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Potter v. Robert

United States District Court, S.D. New York

December 20, 2019

DONALD J. POTTER, Plaintiff,
HON. FREEHILL ROBERT, et al., Defendants.



         Plaintiff filed this action pro se. On November 5, 2019, the Court dismissed the complaint under the doctrines of judicial and prosecutorial immunity. On November 27, 2019, Plaintiff filed a motion for relief (ECF No. 11), challenging the November 5, 2019 order.

         The Court liberally construes this submission as a motion under Fed.R.Civ.P. 59(e) to alter or amend judgment and a motion under Local Civil Rule 6.3 for reconsideration, and, in the alternative, as a motion under Fed.R.Civ.P. 60(b) for relief from a judgment or order. See Triestman v. Fed. Bureau of Prisons, 470 F.3d 471, 474 (2d Cir. 2006); see also Tracy v. Freshwater, 623 F.3d 90, 101 (2d Cir. 2010) (The solicitude afforded to pro se litigants takes a variety of forms, including liberal construction of papers, “relaxation of the limitations on the amendment of pleadings, ” leniency in the enforcement of other procedural rules, and “deliberate, continuing efforts to ensure that a pro se litigant understands what is required of him”) (citations omitted). After reviewing the arguments in Plaintiff's submission, the Court denies the motion.


         The standards governing Fed.R.Civ.P. 59(e) and Local Civil Rule 6.3 are the same. R.F.M.A.S., Inc. v. Mimi So, 640 F.Supp.2d 506, 509 (S.D.N.Y. 2009). The movant must demonstrate that the Court overlooked “controlling law or factual matters” that had been previously put before it. Id. at 509 (discussion in the context of both Local Civil Rule 6.3 and Fed.R.Civ.P. 59(e)); see Padilla v. Maersk Line, Ltd., 636 F.Supp.2d 256, 258-59 (S.D.N.Y. 2009). “Such motions must be narrowly construed and strictly applied in order to discourage litigants from making repetitive arguments on issues that have been thoroughly considered by the court.” Range Road Music, Inc. v. Music Sales Corp., 90 F.Supp.2d 390, 391-92 (S.D.N.Y. 2000); see also SimplexGrinnell LP v. Integrated Sys. & Power, Inc., 642 F.Supp.2d 206 (S.D.N.Y. 2009) (“A motion for reconsideration is not an invitation to parties to ‘treat the court's initial decision as the opening of a dialogue in which that party may then use such a motion to advance new theories or adduce new evidence in response to the court's ruling.'”) (internal quotation and citations omitted).

         Plaintiff has failed to demonstrate in his motion that the Court overlooked any controlling decisions or factual matters with respect to the dismissed action. Plaintiff's motion under Fed.R.Civ.P. 59(e) and Local Civil Rule 6.3 is therefore denied.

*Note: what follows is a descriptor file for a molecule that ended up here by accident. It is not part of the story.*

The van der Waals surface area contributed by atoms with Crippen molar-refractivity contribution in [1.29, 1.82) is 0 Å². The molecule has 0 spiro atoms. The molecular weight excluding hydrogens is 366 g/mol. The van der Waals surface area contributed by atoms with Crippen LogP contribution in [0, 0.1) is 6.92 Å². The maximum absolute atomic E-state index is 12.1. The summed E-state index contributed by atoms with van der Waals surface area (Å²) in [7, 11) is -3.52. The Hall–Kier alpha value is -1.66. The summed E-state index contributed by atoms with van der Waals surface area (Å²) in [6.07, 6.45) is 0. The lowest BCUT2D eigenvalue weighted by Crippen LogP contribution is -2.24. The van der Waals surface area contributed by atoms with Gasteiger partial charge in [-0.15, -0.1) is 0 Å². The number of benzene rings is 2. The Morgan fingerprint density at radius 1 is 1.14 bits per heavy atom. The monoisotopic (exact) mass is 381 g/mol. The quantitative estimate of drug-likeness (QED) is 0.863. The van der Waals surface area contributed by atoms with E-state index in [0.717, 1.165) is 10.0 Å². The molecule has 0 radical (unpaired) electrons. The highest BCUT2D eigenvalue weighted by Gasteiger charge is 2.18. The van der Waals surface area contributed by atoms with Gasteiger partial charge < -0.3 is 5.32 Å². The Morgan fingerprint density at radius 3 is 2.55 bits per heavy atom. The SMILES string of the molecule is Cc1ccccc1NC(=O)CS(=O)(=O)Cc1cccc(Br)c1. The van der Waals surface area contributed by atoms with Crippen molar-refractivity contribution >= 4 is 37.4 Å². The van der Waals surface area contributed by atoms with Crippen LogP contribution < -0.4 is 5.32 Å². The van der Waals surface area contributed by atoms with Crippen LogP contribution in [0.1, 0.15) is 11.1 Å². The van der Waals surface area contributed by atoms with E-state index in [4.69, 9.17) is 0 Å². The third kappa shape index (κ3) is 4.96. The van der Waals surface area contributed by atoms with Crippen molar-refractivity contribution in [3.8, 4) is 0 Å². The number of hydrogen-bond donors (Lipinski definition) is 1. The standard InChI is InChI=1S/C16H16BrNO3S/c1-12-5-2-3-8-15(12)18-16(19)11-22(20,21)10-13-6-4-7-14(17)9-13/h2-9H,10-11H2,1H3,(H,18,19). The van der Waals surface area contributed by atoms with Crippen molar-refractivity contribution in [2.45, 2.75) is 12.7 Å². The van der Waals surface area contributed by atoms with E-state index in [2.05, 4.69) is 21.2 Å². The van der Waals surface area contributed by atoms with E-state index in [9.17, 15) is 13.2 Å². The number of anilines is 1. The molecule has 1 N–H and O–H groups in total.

Under Fed.R.Civ.P. 60(b), a party may seek relief from a district court's order or judgment for the following reasons:

(1) mistake, inadvertence, surprise, or excusable neglect; (2) newly discovered evidence that, with reasonable diligence, could not have been discovered in time to move for a new trial under Rule 59(b); (3) fraud (whether previously called intrinsic or extrinsic), misrepresentation, or other misconduct of an opposing party; (4) the judgment is void; (5) the judgment has been satisfied, released, or discharged; it is based on an earlier judgment that has been reversed or vacated; or applying it prospectively is no longer equitable; or (6) any other reason justifying relief.

Fed. R. Civ. P. 60(b).

         The Court has considered Plaintiff's arguments, and even under a liberal interpretation of his motion, Plaintiff has failed to allege facts demonstrating that any of the grounds listed in the first five clauses of Fed.R.Civ.P. 60(b) apply. The Court therefore denies the motion under any of these clauses.

         To the extent that Plaintiff seeks relief under Fed.R.Civ.P. 60(b)(6), the motion is also denied. “[A] Rule 60(b)(6) motion must be based upon some reason other than those stated in clauses (1)-(5).” United Airlines, Inc. v. Brien, 588 F.3d 158, 175 (2d Cir. 2009) (quoting Smith v. Sec'y of HHS, 776 F.2d 1330, 1333 (6th Cir. 1985)). A party moving under Rule 60(b)(6) cannot circumvent the one-year limitation applicable to claims under clauses (1)-(3) by invoking the residual clause (6) of Rule 60(b). Id. A Rule 60(b)(6) motion must show both that the motion was filed within a “reasonable time” and that “‘extraordinary circumstances' [exist] to warrant relief.” Old Republic Ins. Co. v. Pac. Fin. Servs. of America, Inc., 301 F.3d 54, 59 (2d Cir. 2002) (per curiam) (citation omitted). Plaintiff has failed to allege any facts demonstrating that extraordinary circumstances exist to warrant relief under Fed.R.Civ.P. 60(b)(6). See Ackermann v. United States, 340 U.S. 193, 199-202 (1950).


         Plaintiffs motion for relief (ECF No. 11) is denied. The Clerk of Court is directed to mail a copy of this order to Plaintiff and note service on the docket.

         The Court certifies under 28 U.S.C. § 1915(a)(3) that any appeal from this Order would not be taken in good faith, and therefore in forma pauperis status is denied for the purpose of an appeal. ...

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